New road connecting Greenfield to Route 30 will create 2,600 new jobs

Cris Collingwood//July 14, 2022

New road connecting Greenfield to Route 30 will create 2,600 new jobs

Cris Collingwood//July 14, 2022

Map of the Walnut Street Extension Project – PHOTO/PROVIDED

A planned expansion of Greenfield in Lancaster County will bring a new road to the area that will create more than 2,600 jobs and ease traffic congestion. 

High Real Estate Group (HREG) broke ground on its nearly $22 million Walnut Street Extension project Thursday along with officials from PennDOT, East Lampeter Township, and local stakeholders, including representatives of the Amish community. 

The new road, State Road 1050, is using part of the “goat path” that PennDOT bought the rights to decades ago, said Mark Fitzgerald, president and CEO, High Real Estate Group.  

The multimodal transportation project will help create new jobs from planned expansion within the industrial park, he added.  

The Walnut Street Extension Project will add a 1.2-mile, two-lane roadway connecting Greenfield, a growing, mixed-use commercial and residential development, to U.S. Route 30, one of the busiest thoroughfares in the county, he said.  

“The Walnut Street Extension Project demonstrates the potential when government, the private sector and local residents work together to solve a transportation-safety issue while preserving precious farmland, creating jobs and ensuring recreational opportunities for county residents and visitors,” he said. 

The jobs, he said, will come directly and indirectly from the planned expansion of Greenfield, which will include an apartment complex consisting of 628 units, 440 of which are planned for phase 1, and two warehouses about 225,000 square feet each.  

In addition, plans for future development include student housing, a restaurant and industrial flex space. Greenfield is home to Pennsylvania School of Health and Science and Thaddeus Stevens University. 

“The extension of the existing Walnut Street extension will give easy access for our commercial tenants and the residents of Greenfield Estates,” he said. 

Tony Seitz, vice president of development for High Associates, said the road to provide relief for the congested area has been in the works for the past 3-4 years. The new road, he said, ties into Walnut Street, giving greater access to downtown Lancaster. It is expected to decrease congestion by about 30% on Greenfield Road.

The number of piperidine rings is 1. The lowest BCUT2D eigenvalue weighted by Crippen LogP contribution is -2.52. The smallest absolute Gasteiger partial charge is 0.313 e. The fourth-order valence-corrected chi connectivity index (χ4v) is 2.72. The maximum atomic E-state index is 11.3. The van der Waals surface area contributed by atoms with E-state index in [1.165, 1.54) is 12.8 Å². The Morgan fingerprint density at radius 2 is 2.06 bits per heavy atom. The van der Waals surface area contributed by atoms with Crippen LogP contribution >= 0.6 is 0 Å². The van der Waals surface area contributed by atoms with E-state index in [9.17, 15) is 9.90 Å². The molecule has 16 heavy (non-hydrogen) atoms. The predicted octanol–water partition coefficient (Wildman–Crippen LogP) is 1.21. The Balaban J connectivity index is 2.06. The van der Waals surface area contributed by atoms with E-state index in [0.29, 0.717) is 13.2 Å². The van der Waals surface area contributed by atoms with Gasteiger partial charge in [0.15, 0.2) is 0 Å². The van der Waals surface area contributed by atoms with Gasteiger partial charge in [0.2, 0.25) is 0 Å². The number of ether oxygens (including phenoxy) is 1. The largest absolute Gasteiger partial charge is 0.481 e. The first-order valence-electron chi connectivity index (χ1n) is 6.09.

The best part, he said, is the construction is not on the existing roadways so there will be no interruption to the public. Completion is expected by fall 2023. 

Seitz said the new road, a creative solution as he called it, was born out of the realization that Greenfield Road is at full capacity. In order to utilize the rest of the space in the 650-acre Greenfield, a new road was needed. 

“We are building a road without negatively impacting the existing residents in the area,” he said. HREG, after coordination with PennDOT, awarded the project to low-bidder Kinsley Construction. Upon completion, PennDOT will own and maintain the state roadway. 

Construction, expected to be completed by November 2023, includes a new two-lane road from the U.S. 30/Walnut Street interchange to a roundabout intersection with an extended Ben Franklin Boulevard connecting to Greenfield Road.  

The plan also calls for a new 167-foot -long, 54-footwide steel bridge and construction of a section of the Greater Lancaster Heritage Pathway (GLHP) just to the east of the new road. The 1.2-mile-paved GLHP trail will accommodate pedestrians and bicyclists and will be constructed in a manner consistent with the Lancaster Active Transportation Plan (ATP).  

The mostly 16-foot-wide trail makes the Walnut Street Extension a truly intermodal project and is a big step towards fulfilling the vision of the ATP, Seitz said. High Steel Structures will fabricate steel girders for the bridge across Millcross Road. 

When four-lane-highway construction in the “Goat Path” was first proposed 30 years ago, it was opposed by Lancaster’s Amish farm community.  

In collaboration with East Lampeter Township, HREG leaders and PennDOT officials were able to earn Amish farmers’ support for this new multimodal plan by promoting growth within the confines of the established urban growth boundary, thereby preserving farmland while providing recreational opportunities for residents and visitors, Morris said.